How careful are you about protecting your vital information while traveling? If you’re like me, you’ve left yourself vulnerable from time to time — maybe tapping into someone’s else’s unsecured network to use their Wi-Fi, or using an ATM on a busy street that presents an easy target for thieves to steal your PIN number, if they’re lurking nearby.
So far I’ve managed to avoid those types of disasters, but I came across this list of tips for protecting your personal information on the road that convinces me I’ve been more lucky than smart about it. The list comes courtesy of Experian’s ProtectMyID (www.protectmyid.com), and I’m going to start paying closer attention to its warnings:
- Get Your Own Hotspot: Consider a portable router to create your own Wi-Fi hotspot for your electronic devices and that of any family members. You’ll need a local SIM data card, which is available at most electronics stores or even airport kiosks. This will help you avoid using public Wi-Fi Spots.
- Don’t Welcome Hackers: When you use a public Wi-Fi, make sure you are logging into secured/private networks. If you must use public Wi-Fi, be cautious of using unsecured networks. Hackers have a better chance of accessing your login details and any credit card information you may have entered on an unsecured network.
- Be Careful About Being Social: Using social media while you travel can be a great way to share highlights from your family’s trip, but remember: checking in or posting pictures can alert someone that your home is vacant. If you really want to share your photos, set your privacy settings on your Facebook page to “friends” only. The safest option, though, is to delay posts until you are back home to limit the number of people who know you’re gone.
- Make Sure It’s Legit: Before logging onto a website from your mobile device, make sure the URLs are legitimate. There are plenty of URL spoof sites out there, created in order to steal your information. Unfortunately mobile browsers do not show the URL, so it’s best to bookmark your favorite sites after you type in the address.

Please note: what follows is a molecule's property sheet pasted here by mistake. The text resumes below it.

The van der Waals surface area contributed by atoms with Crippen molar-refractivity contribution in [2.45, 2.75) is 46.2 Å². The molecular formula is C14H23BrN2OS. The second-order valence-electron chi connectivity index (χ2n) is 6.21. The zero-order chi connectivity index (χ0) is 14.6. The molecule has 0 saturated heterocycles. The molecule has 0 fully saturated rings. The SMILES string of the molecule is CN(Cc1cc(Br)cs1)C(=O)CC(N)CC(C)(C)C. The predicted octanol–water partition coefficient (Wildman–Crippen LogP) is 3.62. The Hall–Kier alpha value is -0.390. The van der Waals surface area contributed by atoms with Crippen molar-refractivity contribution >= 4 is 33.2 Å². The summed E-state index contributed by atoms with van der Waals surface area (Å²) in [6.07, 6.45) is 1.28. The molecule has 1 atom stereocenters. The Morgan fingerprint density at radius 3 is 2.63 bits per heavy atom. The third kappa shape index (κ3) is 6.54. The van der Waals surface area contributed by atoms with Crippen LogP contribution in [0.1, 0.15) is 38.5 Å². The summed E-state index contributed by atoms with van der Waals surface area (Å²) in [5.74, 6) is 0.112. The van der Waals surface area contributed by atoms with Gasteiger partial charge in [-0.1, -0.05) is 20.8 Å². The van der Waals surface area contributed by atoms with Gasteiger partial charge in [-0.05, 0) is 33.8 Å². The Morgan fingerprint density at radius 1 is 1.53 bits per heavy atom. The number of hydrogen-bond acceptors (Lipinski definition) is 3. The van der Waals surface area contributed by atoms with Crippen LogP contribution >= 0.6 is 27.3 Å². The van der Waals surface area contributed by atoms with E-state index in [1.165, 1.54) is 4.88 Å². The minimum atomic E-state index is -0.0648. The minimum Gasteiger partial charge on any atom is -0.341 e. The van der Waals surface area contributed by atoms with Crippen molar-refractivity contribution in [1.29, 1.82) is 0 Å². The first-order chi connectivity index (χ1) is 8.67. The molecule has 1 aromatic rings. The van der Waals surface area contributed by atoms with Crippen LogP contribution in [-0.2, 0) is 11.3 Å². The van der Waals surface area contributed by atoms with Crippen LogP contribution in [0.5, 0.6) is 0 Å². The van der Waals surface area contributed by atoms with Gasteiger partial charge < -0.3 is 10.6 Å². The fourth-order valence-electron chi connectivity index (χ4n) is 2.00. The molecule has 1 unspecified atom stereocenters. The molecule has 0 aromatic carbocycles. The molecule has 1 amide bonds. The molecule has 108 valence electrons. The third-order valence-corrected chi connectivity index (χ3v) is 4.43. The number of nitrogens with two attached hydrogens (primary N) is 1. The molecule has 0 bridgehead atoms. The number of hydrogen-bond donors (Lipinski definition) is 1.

- Think Twice About Tweeting: Twitter is just as target-friendly by hackers as other social media sites like Facebook, so be conservative in what you reveal through your Twitter account. Tweeting your goodbyes or elaborating on how long you’ll be out of town or where you are going is not a good idea.
- Guard Your Social Networks. If you have a blog or social accounts, such as Facebook and Twitter, use the highest security settings possible to ensure your information, posts and photos aren’t being leaked onto the Internet.
- Use Strong Passwords. Use a mix of upper and lowercase letters, numbers, symbols and punctuation to make your passwords harder to crack.
- Protect Your Mobile Devices. Losing your mobile phone, a thumb drive or laptop can be just as bad as losing your wallet. Be sure to protect your mobile devices with passwords and encryption.
- Avoid Skimming: If you use an ATM during your travels, be sure that it is in a secure location, and whenever possible, use one stationed at a bank branch. Fake ATM machines are known to have been placed in high traffic tourist areas. Shield your pin entry with your other hand to avoid shoulder surfers.
- Be Careful with Debit Cards: Debit cards provide thieves with a direct pipeline to your bank accounts. When used with a PIN, you need not sign for the purchase. When used for a “credit” purchase with a signature, no confirming PIN is needed. So either way, they have fewer protections than credit cards. It’s also more difficult and time consuming to resolve fraudulent purchases made with debit cards than those made with credit cards.